Move over, Google Docs and Office Web Apps. Apple has added collaboration tools to its free iWork for iCloud productivity apps.
The new tools, which had been announced at the end of October when the company launched its new iPad Air and iPad Mini tablet with a Retina display, allow users to simultaneously edit documents, spreadsheets or presentations in the Pages, Numbers and Keynote apps.
At that presentation of iWork for iCloud, the company said that collaboration functionality was users’ most requested new capability.
List of Collaborators
In addition to working simultaneously on files, the supporting features include the ability to list all collaborators engaged in a project, see the cursors and selections of other collaborators, and jump to a collaborator’s cursor by clicking on their name in the collaborator list. Images and shapes animate when collaborators move them around.
Other new features include printing, although it requires that the document in question be turned into a PDF first, which then downloads to the computer for printing. Users, who require an Apple ID, can also now create folders. In Keynote, users can now right-click to skip slides and, in Numbers, the order of sheets in a spreadsheet can be changed in the browser and links can be added.
Last week, Microsoft announced that it was adding real-time authoring to Office Web Apps, which matches the collaboration capabilities that Google Docs first offered about three years ago.
The new Office Web Apps capability allows authors to edit documents simultaneously in the in the suite’s Word Web App, PowerPoint Web App or Excel Web App. A real-time presence feature enables users to see where co-authors are working at the same time, so as to not create conflicts during editing, and changes to text and formatting by a user and by colleagues are shown immediately.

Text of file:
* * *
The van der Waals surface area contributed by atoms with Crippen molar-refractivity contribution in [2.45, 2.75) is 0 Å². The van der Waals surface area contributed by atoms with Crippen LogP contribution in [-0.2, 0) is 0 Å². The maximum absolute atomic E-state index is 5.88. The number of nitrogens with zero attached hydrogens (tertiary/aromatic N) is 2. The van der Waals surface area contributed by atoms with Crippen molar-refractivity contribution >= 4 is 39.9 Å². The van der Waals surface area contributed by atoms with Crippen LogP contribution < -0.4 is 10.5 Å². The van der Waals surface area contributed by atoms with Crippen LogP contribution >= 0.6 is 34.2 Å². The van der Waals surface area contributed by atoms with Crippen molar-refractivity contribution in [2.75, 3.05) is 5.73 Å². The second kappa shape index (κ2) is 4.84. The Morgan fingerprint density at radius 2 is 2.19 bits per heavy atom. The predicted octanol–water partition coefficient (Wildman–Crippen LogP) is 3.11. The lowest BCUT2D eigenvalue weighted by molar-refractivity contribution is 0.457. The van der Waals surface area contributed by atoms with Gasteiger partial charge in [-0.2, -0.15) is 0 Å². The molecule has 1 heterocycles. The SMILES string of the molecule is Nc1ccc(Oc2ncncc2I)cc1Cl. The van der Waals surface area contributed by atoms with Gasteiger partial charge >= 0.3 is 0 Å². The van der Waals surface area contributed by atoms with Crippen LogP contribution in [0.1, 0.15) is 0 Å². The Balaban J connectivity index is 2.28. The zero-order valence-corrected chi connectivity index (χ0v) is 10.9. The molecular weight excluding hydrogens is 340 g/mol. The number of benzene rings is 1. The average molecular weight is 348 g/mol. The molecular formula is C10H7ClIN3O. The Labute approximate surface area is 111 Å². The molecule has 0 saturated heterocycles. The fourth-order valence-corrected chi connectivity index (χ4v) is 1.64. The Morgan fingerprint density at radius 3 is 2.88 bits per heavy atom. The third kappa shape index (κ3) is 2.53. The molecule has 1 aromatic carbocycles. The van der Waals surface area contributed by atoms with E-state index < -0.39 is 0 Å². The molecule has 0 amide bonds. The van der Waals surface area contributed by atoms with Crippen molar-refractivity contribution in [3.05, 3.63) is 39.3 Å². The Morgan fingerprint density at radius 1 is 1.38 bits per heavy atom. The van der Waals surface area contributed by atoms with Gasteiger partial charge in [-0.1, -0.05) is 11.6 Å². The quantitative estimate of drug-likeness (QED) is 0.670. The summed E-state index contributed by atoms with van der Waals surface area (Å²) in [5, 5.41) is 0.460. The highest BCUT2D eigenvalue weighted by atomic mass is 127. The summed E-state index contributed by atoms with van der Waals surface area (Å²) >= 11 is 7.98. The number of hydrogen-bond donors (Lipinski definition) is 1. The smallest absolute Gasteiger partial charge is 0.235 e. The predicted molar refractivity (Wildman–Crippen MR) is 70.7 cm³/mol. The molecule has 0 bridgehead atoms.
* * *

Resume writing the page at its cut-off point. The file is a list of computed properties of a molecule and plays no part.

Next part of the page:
Office Web Apps are free, online alternatives to the on-premises Office suite, providing the core functionality of the key apps.
Office remains king of the productivity apps, although Google Docs have gained some popularity in the online realm. But Docs’ main appeal appears to be as a complement to Office, not as a substitute, at least according to a recent Forrester study of 155 IT professionals. A key requirement of productivity applications is still compatibility with Microsoft Office so files can be opened, viewed and exchanged with the reigning Microsoft suite.
In this environment, iWork for iCloud has remained primarily for Mac users, as the iWork local applications suite has. But, with the new collaborative capabilities, its importance could increase beyond the addition of just those features, since the value of cloud-based tools is increasingly being driven by the overall value of the surrounding services, like iCloud storage/backup or, someday, perhaps by control via Siri voice commands.